The first two cases of highly pathogenic avian influenza (bird flu) subtype H5N8 ever recorded in commercial poultry flocks in NI were “most likely” linked together by vehicle movements between the two sites, a DAERA investigation into the outbreak has concluded.
The first clinical signs of the disease were identified on 27 December 2020 in a commercial layer flock, consisting of two 16,000 deep litter bird houses, near Clough in Co Antrim.
DAERA was notified by a private poultry vet on 30 December that it was a suspect case of bird flu. The outbreak was confirmed the following week.
Family members also operated a nearby free-range egg layer flock with two houses of 16,000 birds each, and a rearing house with 16,000 three-week-old birds.
While no clinical signs were identified in these premises, they were classed as “dangerous contacts”, and birds at all three sites were culled on 7 January.
The DAERA investigation into the outbreak concluded that the sites were well managed, but given their proximity to recent cases of bird flu found in swans, “the evidence collected would suggest that indirect introduction from wild birds was the source of infection”.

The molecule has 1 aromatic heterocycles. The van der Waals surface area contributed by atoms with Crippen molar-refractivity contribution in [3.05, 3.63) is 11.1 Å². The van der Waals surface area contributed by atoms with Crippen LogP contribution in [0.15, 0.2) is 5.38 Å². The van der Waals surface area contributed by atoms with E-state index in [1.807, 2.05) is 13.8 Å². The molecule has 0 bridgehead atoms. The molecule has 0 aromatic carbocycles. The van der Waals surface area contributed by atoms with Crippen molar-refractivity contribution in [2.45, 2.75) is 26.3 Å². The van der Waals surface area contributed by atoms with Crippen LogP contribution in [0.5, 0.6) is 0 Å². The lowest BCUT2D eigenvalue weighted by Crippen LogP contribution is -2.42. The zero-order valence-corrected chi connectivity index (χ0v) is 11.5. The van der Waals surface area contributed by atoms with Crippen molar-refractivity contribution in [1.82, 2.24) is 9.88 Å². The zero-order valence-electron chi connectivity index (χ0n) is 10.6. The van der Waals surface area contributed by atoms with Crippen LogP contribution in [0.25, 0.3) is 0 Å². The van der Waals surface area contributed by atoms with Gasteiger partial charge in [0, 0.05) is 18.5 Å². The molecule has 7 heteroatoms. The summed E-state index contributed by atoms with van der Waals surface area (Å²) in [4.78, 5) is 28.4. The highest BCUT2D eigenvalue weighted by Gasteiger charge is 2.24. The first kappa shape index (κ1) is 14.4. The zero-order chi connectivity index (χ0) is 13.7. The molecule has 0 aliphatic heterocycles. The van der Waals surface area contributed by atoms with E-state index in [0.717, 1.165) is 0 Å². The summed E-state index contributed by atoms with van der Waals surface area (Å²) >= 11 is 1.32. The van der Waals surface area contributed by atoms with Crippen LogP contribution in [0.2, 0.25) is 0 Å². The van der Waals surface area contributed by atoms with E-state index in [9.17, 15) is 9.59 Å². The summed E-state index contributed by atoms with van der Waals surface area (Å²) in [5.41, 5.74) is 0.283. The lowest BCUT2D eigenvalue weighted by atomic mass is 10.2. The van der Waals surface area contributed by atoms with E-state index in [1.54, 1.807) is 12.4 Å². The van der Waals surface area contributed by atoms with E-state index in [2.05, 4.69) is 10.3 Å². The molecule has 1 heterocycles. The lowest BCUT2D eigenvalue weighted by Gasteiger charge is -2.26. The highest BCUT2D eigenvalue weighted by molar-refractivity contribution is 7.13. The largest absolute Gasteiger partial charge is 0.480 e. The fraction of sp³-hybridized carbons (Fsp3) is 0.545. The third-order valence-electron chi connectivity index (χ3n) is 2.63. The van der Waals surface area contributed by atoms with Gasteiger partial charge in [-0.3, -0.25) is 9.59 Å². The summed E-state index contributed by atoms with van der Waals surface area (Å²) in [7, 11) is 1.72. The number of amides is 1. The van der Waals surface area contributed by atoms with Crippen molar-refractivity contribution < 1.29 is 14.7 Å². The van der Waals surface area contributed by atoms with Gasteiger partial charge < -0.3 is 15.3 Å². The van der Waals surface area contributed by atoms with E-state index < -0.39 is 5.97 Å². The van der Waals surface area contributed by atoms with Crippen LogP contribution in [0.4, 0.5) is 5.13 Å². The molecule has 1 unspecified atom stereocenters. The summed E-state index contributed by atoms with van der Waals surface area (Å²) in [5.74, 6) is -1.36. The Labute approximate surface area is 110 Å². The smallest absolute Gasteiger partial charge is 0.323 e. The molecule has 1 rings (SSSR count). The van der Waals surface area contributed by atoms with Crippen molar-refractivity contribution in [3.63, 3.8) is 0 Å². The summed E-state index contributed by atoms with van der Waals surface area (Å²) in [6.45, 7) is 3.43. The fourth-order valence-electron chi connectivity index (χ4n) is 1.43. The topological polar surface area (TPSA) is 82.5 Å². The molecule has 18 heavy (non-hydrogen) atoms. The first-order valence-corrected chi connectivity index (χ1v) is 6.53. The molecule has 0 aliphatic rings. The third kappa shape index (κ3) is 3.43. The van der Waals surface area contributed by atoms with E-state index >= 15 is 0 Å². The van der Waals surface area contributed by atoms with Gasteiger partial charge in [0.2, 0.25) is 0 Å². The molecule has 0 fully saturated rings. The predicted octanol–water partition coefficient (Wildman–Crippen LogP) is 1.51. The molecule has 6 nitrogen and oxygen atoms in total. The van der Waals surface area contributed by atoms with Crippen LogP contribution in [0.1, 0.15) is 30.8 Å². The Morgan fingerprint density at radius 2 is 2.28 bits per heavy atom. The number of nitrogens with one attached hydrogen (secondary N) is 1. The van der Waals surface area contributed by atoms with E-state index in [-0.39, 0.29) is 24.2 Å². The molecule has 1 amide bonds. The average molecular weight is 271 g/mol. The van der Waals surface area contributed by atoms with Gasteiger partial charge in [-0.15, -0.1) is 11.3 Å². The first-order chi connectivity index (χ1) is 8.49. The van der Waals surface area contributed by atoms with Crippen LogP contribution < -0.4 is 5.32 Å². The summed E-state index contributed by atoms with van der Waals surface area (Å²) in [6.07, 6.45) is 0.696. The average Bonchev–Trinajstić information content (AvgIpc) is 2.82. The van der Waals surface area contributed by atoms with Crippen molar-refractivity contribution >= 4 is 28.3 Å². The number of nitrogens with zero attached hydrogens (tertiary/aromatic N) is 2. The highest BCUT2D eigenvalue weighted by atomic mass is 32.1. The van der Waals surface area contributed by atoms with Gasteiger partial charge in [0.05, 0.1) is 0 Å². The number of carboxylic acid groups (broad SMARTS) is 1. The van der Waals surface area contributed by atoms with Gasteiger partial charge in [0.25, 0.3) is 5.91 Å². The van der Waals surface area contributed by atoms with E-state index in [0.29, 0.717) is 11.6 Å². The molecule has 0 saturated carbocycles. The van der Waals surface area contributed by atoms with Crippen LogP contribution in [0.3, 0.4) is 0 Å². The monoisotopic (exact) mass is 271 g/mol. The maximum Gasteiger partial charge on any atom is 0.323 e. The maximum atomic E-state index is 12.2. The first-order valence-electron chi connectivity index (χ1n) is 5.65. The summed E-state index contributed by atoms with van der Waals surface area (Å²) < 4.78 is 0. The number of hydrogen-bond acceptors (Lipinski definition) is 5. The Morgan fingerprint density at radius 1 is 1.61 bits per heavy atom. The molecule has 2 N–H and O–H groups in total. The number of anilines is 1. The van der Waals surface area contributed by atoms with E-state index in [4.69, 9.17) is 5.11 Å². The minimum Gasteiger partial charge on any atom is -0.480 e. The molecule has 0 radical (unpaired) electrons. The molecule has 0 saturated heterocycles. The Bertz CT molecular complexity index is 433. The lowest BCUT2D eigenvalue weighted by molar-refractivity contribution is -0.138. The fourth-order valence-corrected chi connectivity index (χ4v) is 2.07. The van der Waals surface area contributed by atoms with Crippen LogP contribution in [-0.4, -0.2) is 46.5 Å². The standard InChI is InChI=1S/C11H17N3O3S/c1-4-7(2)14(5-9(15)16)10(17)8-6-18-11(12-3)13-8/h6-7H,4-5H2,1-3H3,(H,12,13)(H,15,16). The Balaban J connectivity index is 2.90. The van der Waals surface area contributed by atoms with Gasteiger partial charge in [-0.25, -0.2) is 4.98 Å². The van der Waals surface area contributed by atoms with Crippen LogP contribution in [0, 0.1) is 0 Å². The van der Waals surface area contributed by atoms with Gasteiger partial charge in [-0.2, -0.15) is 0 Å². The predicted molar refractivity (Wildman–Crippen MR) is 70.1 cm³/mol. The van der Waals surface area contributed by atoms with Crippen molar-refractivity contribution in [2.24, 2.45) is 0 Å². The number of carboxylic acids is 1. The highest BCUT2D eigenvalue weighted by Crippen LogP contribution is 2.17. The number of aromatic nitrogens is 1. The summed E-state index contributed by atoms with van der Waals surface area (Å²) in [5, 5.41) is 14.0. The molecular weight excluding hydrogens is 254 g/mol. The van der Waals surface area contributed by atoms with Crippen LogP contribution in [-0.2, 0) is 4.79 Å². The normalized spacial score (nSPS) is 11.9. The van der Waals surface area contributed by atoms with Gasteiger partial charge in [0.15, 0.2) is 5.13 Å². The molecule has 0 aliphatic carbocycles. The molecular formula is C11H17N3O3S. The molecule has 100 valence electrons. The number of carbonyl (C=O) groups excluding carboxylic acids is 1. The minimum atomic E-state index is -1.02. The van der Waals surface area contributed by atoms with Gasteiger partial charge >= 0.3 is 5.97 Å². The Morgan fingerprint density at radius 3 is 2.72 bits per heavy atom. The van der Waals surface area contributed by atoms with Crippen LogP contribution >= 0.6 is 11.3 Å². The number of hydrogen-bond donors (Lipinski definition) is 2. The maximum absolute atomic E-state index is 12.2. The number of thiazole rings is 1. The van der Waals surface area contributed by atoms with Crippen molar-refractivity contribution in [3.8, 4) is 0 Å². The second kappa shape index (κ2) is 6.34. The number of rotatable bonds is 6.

The second outbreak was at a commercial egg layer site consisting of one house containing 31,000 birds kept in colony-enriched cages.
First signs of the disease were identified on 3 January. There was a rapid increase in mortality, with an estimated 50% of the birds dying by 7 January. All birds were culled the following day.
The DAERA investigation found that both the Clough and Lisburn farms were suppliers to the same egg packer, and utilised the same feed delivery lorry company.
A collection lorry visited both premises on the same egg collection round on 21 December 2020.
The report concludes that this lorry was the “most likely” source of infection for the Lisburn outbreak, although the authors also point out that indirect introduction from wild birds or from other movements onto the site cannot be ruled out.